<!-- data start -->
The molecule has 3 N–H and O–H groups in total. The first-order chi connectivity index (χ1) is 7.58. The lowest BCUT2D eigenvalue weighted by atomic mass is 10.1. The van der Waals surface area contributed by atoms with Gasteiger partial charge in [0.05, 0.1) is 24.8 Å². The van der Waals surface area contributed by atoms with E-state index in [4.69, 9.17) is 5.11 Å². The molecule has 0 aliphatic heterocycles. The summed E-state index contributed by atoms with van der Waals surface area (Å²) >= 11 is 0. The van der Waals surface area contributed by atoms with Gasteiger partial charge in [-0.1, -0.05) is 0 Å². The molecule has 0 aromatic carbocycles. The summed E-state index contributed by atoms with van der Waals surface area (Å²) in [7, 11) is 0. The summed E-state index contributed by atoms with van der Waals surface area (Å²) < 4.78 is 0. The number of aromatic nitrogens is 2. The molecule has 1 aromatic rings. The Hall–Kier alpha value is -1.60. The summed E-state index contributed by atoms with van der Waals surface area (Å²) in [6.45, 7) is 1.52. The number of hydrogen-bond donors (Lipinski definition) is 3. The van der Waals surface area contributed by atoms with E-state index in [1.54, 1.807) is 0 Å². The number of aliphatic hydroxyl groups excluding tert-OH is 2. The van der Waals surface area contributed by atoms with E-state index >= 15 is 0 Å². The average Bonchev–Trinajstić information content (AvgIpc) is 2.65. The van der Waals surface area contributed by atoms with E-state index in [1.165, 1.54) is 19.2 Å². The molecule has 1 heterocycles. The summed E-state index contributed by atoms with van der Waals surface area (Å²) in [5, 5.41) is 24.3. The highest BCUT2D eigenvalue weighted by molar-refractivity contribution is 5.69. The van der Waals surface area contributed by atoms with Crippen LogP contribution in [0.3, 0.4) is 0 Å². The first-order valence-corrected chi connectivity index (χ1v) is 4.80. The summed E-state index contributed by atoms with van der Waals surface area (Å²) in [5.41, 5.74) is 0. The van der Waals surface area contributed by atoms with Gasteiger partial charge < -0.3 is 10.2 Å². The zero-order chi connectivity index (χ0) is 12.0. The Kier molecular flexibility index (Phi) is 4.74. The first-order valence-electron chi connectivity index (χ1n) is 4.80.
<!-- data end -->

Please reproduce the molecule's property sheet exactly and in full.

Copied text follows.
The molecule has 3 N–H and O–H groups in total. The first-order chi connectivity index (χ1) is 7.58. The lowest BCUT2D eigenvalue weighted by atomic mass is 10.1. The van der Waals surface area contributed by atoms with Gasteiger partial charge in [0.05, 0.1) is 24.8 Å². The van der Waals surface area contributed by atoms with E-state index in [4.69, 9.17) is 5.11 Å². The molecule has 0 aliphatic heterocycles. The summed E-state index contributed by atoms with van der Waals surface area (Å²) >= 11 is 0. The van der Waals surface area contributed by atoms with Gasteiger partial charge in [-0.1, -0.05) is 0 Å². The molecule has 0 aromatic carbocycles. The summed E-state index contributed by atoms with van der Waals surface area (Å²) in [7, 11) is 0. The summed E-state index contributed by atoms with van der Waals surface area (Å²) < 4.78 is 0. The number of aromatic nitrogens is 2. The molecule has 1 aromatic rings. The Hall–Kier alpha value is -1.60. The summed E-state index contributed by atoms with van der Waals surface area (Å²) in [6.45, 7) is 1.52. The number of hydrogen-bond donors (Lipinski definition) is 3. The van der Waals surface area contributed by atoms with E-state index in [1.54, 1.807) is 0 Å². The number of aliphatic hydroxyl groups excluding tert-OH is 2. The van der Waals surface area contributed by atoms with E-state index >= 15 is 0 Å². The average Bonchev–Trinajstić information content (AvgIpc) is 2.65. The van der Waals surface area contributed by atoms with E-state index in [1.165, 1.54) is 19.2 Å². The molecule has 1 heterocycles. The summed E-state index contributed by atoms with van der Waals surface area (Å²) in [5, 5.41) is 24.3. The highest BCUT2D eigenvalue weighted by molar-refractivity contribution is 5.69. The van der Waals surface area contributed by atoms with Crippen LogP contribution in [0.3, 0.4) is 0 Å². The first-order valence-corrected chi connectivity index (χ1v) is 4.80. The summed E-state index contributed by atoms with van der Waals surface area (Å²) in [5.41, 5.74) is 0. The van der Waals surface area contributed by atoms with Gasteiger partial charge < -0.3 is 10.2 Å². The zero-order chi connectivity index (χ0) is 12.0. The Kier molecular flexibility index (Phi) is 4.74. The first-order valence-electron chi connectivity index (χ1n) is 4.80.